UBC Theses and Dissertations
An approach to the management of groundwater pollution Walker, Daniel Arthur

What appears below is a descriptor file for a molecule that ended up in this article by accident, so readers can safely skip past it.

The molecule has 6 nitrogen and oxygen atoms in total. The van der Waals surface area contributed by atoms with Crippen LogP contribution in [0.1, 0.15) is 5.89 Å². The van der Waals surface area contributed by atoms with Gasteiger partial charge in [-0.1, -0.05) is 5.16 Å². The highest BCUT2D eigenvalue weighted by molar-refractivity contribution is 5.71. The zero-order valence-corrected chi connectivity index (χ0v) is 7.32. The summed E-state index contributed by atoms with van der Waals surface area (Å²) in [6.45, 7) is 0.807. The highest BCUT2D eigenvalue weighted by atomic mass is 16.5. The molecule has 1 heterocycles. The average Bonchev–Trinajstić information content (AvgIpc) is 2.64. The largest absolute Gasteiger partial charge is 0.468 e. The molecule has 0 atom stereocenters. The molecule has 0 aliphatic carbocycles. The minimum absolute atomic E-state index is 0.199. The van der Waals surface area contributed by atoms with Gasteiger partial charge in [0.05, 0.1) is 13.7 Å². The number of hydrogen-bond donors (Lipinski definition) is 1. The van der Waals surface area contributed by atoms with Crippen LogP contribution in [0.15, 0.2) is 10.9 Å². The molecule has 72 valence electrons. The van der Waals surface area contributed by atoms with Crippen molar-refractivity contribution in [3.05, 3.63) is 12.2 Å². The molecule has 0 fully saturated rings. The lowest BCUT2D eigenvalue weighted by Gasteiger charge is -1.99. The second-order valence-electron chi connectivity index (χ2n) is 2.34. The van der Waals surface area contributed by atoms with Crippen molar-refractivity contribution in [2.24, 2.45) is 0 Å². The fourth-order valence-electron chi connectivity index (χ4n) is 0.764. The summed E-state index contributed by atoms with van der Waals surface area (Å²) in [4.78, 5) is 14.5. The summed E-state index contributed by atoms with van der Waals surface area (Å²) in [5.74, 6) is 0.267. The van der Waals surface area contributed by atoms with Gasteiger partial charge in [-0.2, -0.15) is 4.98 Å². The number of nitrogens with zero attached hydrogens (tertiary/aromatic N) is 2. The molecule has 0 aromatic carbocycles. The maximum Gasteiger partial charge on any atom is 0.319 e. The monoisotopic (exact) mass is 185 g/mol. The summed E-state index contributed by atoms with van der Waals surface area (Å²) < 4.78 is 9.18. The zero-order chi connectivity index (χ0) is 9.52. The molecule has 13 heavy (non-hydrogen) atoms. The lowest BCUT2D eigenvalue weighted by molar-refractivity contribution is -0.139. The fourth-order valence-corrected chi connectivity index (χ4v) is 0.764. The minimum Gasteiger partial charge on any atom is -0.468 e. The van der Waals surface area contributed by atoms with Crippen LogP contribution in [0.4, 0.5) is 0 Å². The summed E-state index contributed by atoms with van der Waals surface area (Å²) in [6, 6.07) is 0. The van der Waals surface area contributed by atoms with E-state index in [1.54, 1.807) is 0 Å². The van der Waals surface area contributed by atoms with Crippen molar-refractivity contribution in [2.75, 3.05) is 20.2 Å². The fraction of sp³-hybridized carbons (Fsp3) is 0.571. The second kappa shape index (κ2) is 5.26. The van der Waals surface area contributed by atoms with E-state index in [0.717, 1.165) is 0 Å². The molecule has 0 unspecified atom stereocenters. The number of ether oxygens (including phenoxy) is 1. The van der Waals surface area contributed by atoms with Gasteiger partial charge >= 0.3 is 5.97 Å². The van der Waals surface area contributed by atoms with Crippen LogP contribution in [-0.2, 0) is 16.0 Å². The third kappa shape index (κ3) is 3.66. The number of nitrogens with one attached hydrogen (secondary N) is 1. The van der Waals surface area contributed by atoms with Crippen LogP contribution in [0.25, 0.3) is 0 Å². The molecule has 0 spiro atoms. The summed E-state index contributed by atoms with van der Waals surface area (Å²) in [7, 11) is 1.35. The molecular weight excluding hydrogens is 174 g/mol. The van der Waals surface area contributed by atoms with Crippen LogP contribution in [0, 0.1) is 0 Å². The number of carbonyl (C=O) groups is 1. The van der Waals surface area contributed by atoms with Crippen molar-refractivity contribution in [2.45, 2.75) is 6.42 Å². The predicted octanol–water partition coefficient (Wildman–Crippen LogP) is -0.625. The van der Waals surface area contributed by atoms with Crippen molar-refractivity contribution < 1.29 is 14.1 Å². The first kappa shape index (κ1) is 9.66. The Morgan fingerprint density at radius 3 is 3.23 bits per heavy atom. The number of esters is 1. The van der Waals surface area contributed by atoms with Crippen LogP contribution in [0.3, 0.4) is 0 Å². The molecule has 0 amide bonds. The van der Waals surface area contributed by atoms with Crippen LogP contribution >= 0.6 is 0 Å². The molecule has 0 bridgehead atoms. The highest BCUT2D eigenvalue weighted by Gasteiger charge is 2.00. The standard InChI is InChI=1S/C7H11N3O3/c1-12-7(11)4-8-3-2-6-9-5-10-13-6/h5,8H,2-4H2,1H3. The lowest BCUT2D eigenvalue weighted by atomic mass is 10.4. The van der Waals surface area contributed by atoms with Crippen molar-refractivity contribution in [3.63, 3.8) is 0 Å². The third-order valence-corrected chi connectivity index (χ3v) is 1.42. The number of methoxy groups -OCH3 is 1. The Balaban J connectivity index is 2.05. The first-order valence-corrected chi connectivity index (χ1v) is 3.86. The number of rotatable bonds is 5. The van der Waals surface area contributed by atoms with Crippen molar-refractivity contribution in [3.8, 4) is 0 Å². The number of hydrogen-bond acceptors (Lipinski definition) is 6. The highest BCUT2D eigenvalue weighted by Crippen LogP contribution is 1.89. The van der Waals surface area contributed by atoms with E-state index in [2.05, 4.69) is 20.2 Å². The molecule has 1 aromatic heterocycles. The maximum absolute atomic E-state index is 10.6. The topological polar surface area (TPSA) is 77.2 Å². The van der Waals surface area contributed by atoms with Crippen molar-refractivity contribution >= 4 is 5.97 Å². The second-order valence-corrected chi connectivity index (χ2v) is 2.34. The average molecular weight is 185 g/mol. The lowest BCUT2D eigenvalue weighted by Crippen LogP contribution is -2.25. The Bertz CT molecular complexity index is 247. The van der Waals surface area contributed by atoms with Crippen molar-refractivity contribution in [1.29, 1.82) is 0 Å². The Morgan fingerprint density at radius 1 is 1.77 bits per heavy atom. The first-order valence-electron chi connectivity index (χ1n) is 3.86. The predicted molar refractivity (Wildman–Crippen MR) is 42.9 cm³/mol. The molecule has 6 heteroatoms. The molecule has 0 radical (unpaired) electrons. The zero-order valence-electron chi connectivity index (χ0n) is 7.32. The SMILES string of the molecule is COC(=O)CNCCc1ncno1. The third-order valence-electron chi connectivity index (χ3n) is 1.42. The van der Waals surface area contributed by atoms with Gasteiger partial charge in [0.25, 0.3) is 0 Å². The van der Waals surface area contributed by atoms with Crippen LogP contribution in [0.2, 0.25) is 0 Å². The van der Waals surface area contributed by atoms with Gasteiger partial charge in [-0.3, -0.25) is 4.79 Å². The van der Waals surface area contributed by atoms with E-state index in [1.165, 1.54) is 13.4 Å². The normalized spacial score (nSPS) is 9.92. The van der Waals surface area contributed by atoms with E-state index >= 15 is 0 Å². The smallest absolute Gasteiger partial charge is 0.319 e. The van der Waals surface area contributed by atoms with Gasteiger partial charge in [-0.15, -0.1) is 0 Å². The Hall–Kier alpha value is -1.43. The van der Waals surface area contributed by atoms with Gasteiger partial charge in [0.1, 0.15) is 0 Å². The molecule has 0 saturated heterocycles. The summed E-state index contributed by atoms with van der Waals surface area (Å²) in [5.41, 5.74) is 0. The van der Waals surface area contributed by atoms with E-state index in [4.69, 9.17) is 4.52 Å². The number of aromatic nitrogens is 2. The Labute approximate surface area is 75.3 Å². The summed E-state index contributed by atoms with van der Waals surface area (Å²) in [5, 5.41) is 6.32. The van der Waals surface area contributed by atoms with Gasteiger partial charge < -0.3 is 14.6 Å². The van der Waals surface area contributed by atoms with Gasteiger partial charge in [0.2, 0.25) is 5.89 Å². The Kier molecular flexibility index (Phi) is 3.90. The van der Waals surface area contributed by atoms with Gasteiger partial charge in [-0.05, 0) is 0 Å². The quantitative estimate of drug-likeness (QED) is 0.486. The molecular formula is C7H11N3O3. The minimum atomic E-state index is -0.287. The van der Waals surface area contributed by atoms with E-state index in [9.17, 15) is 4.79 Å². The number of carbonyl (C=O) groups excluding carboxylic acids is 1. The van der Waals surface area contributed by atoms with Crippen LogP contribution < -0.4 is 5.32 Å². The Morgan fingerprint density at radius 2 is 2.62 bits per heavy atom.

This thesis considers the management of groundwater pollution as a societal and technical problem. It consists of four elements: theoretical foundation, conceptual model, management strategies, and compound model. The theoretical foundation recognizes two distinct approaches to management: the hard and soft paradigms. The hard paradigm deals with hard problems, characterized by well-defined boundaries, goals, and alternatives; quantifiable uncertainty; and a unilateral decision-maker. A hard problem can be addressed with algorithmic logic and linear procedure. The hard paradigm employs condensed conceptual models, and relies on transform models as predictive tools. (A conceptual model synthesizes observations; a transform model maps an input to an output.) The soft paradigm deals with soft problems, characterized by ambiguous boundaries, goals, and alternatives; nonquantifiable uncertainty; and multiple decision-makers. A soft problem requires argumentation and iterative procedure. The soft paradigm relies on detailed conceptual models, and employs transform models as heuristic tools. The two paradigms can be reconciled through the concept of soft/hard complementarity which views a problem as a soft problem in the overall sense, with embedded hard sub-problems. The conceptual model contains two major systems: the pollution system, consisting of groundwater flow and pollutant transport subsystems; and the management system, consisting of technical and decision subsystems. The emphasis is on the decision subsystem, which is described in terms of rules of governance; multiple issues; multiple stakeholders; and various decision processes. The management strategies include both decision and technical strategies. The decision strategies consist of three subsets: strategies for iterative decision-making; strategies for integration of the decision system; and strategies for emphasizing negotiation. The technical strategies deal with iterative technique; integration of the technical system; and design for mitigation. The compound model is called SAM (Simulated Aquifer Management). It consists of a set of transform models, joined by linkages which are either algorithmic or which require the modeler's subjective judgement. The technical system is represented by models of flow, transport, optimization of pumping rates, and costing of technical options. The decision system is represented a game theory model and a role-playing exercise. SAM is used as a heuristic device, and as illustration of both the management strategies and soft/hard complementarity.
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